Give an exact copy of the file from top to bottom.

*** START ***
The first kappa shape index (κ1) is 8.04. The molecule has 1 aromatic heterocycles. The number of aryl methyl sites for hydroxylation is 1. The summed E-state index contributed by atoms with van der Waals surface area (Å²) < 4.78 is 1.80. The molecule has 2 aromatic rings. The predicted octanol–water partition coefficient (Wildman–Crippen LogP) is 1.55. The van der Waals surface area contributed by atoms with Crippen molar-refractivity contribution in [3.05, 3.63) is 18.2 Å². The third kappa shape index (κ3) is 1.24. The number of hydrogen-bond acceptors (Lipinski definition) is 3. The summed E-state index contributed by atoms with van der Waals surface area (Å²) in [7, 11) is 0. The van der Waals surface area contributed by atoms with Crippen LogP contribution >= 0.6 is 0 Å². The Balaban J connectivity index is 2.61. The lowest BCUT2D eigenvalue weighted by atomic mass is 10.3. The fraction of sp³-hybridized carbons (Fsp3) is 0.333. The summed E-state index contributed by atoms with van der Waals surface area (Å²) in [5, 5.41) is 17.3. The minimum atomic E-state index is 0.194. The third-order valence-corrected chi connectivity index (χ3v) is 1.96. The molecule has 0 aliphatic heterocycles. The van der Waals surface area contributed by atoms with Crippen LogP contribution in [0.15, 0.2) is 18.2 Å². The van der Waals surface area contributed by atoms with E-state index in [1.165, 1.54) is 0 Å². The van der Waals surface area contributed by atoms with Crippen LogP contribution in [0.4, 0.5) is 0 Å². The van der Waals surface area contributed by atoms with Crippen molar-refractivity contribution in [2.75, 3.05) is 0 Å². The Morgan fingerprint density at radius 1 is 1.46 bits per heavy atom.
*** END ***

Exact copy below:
The first kappa shape index (κ1) is 8.04. The molecule has 1 aromatic heterocycles. The number of aryl methyl sites for hydroxylation is 1. The summed E-state index contributed by atoms with van der Waals surface area (Å²) < 4.78 is 1.80. The molecule has 2 aromatic rings. The predicted octanol–water partition coefficient (Wildman–Crippen LogP) is 1.55. The van der Waals surface area contributed by atoms with Crippen molar-refractivity contribution in [3.05, 3.63) is 18.2 Å². The third kappa shape index (κ3) is 1.24. The number of hydrogen-bond acceptors (Lipinski definition) is 3. The summed E-state index contributed by atoms with van der Waals surface area (Å²) in [7, 11) is 0. The van der Waals surface area contributed by atoms with Crippen LogP contribution >= 0.6 is 0 Å². The Balaban J connectivity index is 2.61. The lowest BCUT2D eigenvalue weighted by atomic mass is 10.3. The fraction of sp³-hybridized carbons (Fsp3) is 0.333. The summed E-state index contributed by atoms with van der Waals surface area (Å²) in [5, 5.41) is 17.3. The minimum atomic E-state index is 0.194. The third-order valence-corrected chi connectivity index (χ3v) is 1.96. The molecule has 0 aliphatic heterocycles. The van der Waals surface area contributed by atoms with Crippen LogP contribution in [0.15, 0.2) is 18.2 Å². The van der Waals surface area contributed by atoms with E-state index in [1.165, 1.54) is 0 Å². The van der Waals surface area contributed by atoms with Crippen LogP contribution in [0.4, 0.5) is 0 Å². The van der Waals surface area contributed by atoms with Crippen molar-refractivity contribution in [2.75, 3.05) is 0 Å². The Morgan fingerprint density at radius 1 is 1.46 bits per heavy atom.